Association of Corporate Counsel frustrated by SEC ruling on whistleblowing bounty provisions of Dodd-Frank
By ECM Plus staff
ECM Plus +++ The Association of Corporate Counsel (ACC) is strongly disagreeing with a new Securities and Exchange Commission’s ruling that bypasses internal compliance and reporting systems in favour of permitting tips from prospective whistleblowers to be submitted directly to the SEC.
“The SEC’s bounty rule is a Pandora’s box that, when opened, is likely to create new and even unanticipated harms rather than promoting better reporting of potential problems” commented ACC’s senior vice president and general counsel Susan Hackett.
“Once the floodgates are open, we question whether the SEC even has the capacity to handle a torrent of new reports” she added. “Listening to the SEC staff’s overview of the rule today, we are unclear if they understand what the impact of this rule will be. They are assuming that offering whistleblowers money to come forward will yield better results without imposing disproportionate costs for companies, shareholders and the very compliance programs that ACC members have spent decades building.”
ACC’s Associate General Counsel Amar D. Sarwal added: “As Commissioners Casey and Paredes noted today, the final SEC rules undermine internal compliance program by preventing companies from addressing festering allegations of misconduct. We plan to study the technical details of the final rule to see whether it addresses our concerns, ranging from the potential rewarding of wrongdoers and benefits to short sellers to possible violations of already existing legal ethics rules. In the immediate future, we will continue to work with our Chief Legal Officers and General Counsels members on compliance processes and best practices to ensure that SEC officials are aware of issues that may arise in the coming months.”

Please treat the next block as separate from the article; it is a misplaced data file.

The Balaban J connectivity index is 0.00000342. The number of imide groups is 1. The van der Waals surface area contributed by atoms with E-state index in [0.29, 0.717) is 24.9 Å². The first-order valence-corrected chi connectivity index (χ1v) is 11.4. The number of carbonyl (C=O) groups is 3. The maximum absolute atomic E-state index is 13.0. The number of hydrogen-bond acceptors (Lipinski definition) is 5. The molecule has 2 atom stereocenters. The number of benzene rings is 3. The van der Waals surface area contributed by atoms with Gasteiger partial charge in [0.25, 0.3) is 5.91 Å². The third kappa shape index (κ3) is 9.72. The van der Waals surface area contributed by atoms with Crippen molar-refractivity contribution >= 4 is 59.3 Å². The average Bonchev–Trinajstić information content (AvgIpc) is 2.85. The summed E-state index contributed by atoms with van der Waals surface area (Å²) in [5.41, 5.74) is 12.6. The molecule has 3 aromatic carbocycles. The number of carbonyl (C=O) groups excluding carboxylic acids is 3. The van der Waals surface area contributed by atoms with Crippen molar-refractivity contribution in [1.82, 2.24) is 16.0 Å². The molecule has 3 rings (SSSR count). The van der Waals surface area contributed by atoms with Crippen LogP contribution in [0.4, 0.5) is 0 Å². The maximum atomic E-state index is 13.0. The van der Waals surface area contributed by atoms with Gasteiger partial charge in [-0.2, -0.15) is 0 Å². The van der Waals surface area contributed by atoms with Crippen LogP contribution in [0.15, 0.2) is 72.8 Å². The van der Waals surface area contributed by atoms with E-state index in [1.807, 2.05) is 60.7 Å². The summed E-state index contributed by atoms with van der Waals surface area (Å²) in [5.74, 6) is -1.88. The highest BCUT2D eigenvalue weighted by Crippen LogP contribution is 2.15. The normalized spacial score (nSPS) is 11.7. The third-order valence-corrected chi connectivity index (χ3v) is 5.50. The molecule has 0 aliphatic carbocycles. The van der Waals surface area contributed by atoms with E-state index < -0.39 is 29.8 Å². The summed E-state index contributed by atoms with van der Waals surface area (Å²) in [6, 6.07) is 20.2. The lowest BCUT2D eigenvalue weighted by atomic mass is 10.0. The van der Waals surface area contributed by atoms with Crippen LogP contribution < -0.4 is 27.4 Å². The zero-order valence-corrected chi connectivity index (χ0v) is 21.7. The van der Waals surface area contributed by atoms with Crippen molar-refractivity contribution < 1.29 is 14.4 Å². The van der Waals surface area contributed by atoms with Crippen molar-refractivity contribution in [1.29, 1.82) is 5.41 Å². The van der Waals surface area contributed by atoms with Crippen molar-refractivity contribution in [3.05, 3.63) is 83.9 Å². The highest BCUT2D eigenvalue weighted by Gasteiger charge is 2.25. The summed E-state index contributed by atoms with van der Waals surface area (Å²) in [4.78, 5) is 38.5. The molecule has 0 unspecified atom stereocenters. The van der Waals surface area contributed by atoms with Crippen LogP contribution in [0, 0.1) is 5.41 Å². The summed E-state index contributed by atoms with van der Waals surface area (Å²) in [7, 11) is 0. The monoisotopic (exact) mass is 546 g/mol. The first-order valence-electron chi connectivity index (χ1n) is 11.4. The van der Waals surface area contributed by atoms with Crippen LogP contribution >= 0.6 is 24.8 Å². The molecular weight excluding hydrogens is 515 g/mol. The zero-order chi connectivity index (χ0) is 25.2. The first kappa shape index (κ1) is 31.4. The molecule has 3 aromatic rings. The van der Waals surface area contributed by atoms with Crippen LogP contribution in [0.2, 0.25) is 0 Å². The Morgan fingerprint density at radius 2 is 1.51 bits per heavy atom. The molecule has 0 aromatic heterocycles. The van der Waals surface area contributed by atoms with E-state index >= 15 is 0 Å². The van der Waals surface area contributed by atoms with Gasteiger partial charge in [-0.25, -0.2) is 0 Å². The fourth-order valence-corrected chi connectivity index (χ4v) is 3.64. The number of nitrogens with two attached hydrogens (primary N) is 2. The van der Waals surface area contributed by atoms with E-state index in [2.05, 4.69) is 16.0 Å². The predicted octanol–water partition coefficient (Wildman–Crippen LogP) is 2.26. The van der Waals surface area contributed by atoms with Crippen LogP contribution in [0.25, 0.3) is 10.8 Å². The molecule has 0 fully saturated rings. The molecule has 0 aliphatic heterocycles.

ACC said it has filed two comment letters with the SEC in December 2010 regarding the proposed rules governing its whistleblower bounty program. The first letter was co-signed by 270 global in-house leaders and the second letter submitted by ACC focused on “technical” issues raised by the proposed rules beyond the systemic concerns about compliance, ranging from awards for wrongdoers and short sellers, to legal ethics issues.